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I have a job relating the quasi-fascist, ultra-colonialist, resource-rich South Africa at the end of apartheid with Europe in 1992.
by afew (afew(a in a circle)eurotrib_dot_com) on Sat Nov 1st, 2014 at 04:46:39 PM EST
[ Parent ]
The two do not have to be equated for the comparison to fit.

"It is not necessary to have hope in order to persevere."
by ARGeezer (ARGeezer a in a circle eurotrib daught com) on Sat Nov 1st, 2014 at 09:52:20 PM EST
[ Parent ]
Depends on how loosely one likes to think.
by afew (afew(a in a circle)eurotrib_dot_com) on Sun Nov 2nd, 2014 at 01:44:02 AM EST
[ Parent ]
It seems to me that, everywhere we have private banking, when it is time to make serious constitutional decisions, the economic structures and arrangements are usually decided by those with expertise in these subjects and to their benefit.

"It is not necessary to have hope in order to persevere."
by ARGeezer (ARGeezer a in a circle eurotrib daught com) on Sun Nov 2nd, 2014 at 11:44:12 AM EST
[ Parent ]
Hm, ok.

I see a general pattern where you have politicians stuck in a business-as-usual frame, who produce complicated systems of economic regulations that just happens to be neoliberal dogma. The politicians may not mean to legislate neoliberal dogma into law, the politicians may be stuck in some other frame. But then as the pieces fall into place the system gets set into neoliberalism.

So if Delors et al did not mean for it to be neoliberal trap, then who wrote the damn thing? If it is similar to the examples in South Africa, Latin America and East Europe that the Shock Doctrine covers some economists with ties to the Chicago school are likely to have delivered it in some form. "You need a currency union? Here we have one, made just for you! Lots of boring details here that you don't need to know, what you need to decide is what to call it and what symbols to use."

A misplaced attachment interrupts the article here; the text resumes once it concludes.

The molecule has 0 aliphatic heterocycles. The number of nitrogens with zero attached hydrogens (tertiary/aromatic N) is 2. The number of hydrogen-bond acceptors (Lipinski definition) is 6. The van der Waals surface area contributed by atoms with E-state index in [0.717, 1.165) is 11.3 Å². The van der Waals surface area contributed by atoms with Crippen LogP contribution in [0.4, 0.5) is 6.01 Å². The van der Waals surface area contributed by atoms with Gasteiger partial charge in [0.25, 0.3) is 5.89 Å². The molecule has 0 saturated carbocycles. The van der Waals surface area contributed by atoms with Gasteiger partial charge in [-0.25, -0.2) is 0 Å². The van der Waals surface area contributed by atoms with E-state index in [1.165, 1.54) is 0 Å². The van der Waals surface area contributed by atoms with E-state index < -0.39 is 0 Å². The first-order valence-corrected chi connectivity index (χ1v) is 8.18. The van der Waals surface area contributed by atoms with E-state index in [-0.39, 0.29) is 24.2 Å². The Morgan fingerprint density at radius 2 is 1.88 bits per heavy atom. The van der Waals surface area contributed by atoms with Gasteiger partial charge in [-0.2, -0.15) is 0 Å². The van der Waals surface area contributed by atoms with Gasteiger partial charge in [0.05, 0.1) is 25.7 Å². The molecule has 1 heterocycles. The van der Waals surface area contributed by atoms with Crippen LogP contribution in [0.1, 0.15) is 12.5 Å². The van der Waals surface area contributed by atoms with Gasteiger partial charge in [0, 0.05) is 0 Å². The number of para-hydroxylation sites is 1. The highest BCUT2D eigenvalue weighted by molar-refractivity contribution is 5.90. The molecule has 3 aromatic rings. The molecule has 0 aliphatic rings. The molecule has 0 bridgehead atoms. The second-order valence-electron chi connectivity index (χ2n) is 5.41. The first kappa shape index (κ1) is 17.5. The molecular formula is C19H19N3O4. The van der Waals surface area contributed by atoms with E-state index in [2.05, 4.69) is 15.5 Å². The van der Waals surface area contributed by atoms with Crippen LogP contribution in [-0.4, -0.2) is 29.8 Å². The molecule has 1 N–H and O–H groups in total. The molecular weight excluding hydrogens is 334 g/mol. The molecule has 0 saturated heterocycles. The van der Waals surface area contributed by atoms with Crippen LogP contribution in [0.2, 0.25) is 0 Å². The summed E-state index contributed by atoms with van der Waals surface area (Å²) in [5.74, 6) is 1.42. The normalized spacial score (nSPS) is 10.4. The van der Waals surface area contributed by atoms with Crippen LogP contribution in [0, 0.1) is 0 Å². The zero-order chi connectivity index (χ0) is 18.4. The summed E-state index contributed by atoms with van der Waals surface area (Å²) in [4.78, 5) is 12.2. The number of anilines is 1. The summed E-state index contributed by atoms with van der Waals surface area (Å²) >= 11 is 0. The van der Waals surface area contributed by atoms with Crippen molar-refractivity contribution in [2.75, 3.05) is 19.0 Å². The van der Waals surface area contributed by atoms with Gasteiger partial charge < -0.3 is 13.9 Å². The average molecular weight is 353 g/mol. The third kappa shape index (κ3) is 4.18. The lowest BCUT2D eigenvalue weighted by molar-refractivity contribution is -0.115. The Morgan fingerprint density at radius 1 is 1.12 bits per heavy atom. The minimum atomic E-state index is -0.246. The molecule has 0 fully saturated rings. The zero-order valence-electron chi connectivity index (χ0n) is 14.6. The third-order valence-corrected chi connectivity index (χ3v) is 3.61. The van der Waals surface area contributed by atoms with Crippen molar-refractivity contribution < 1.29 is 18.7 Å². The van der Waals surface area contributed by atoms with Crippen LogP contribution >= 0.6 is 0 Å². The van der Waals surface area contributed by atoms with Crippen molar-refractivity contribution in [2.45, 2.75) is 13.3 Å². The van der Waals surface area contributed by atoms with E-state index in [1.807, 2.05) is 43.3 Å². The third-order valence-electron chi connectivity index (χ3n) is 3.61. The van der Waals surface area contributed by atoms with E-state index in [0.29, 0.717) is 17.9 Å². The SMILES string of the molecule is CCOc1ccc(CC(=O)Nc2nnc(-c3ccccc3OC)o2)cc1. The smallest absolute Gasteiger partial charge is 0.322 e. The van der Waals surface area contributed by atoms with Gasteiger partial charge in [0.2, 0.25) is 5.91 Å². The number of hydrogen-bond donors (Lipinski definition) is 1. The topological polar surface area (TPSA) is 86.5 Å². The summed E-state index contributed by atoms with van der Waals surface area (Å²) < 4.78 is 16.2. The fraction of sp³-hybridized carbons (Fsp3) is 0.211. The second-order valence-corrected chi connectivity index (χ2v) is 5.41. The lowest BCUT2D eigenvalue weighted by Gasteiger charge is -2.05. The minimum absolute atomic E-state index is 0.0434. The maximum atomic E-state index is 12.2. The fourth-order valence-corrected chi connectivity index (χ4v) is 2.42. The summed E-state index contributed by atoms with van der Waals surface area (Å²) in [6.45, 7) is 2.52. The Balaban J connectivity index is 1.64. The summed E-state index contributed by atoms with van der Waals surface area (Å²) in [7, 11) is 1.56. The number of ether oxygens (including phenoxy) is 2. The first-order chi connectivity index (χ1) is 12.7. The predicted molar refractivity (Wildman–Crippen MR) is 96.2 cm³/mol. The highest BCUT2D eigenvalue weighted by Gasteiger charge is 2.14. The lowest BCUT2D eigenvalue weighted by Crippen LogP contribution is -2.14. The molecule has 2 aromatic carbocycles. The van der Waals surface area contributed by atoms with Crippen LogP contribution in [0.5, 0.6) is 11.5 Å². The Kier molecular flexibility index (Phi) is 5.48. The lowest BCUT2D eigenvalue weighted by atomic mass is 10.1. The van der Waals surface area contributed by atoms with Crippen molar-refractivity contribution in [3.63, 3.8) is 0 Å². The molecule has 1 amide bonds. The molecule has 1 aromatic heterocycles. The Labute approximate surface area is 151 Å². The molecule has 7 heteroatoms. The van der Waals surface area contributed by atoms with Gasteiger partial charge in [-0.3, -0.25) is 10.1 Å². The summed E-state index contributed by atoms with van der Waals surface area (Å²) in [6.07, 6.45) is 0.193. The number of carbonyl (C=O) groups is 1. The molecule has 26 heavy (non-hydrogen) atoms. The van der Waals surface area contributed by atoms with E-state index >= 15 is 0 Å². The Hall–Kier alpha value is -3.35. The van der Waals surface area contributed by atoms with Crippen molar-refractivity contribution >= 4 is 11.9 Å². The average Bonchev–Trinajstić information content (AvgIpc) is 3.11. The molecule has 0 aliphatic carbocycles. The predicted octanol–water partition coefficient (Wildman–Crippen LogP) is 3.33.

Sweden's finest (and perhaps only) collaborative, leftist e-newspaper Synapze.se

by A swedish kind of death on Sun Nov 2nd, 2014 at 02:27:28 PM EST
[ Parent ]
After 1980 the consensus of the economic profession was "neoliberal".

Joseph Stiglitz in Globalization and its Discontents has an interesting description of how the IMF and World Bank gor gradually purged of their old Keynesian staff and replaced it with the "Washington Consensus" we know and love.

A society committed to the notion that government is always bad will have bad government. And it doesn't have to be that way. — Paul Krugman

by Migeru (migeru at eurotrib dot com) on Sun Nov 2nd, 2014 at 04:59:35 PM EST
[ Parent ]

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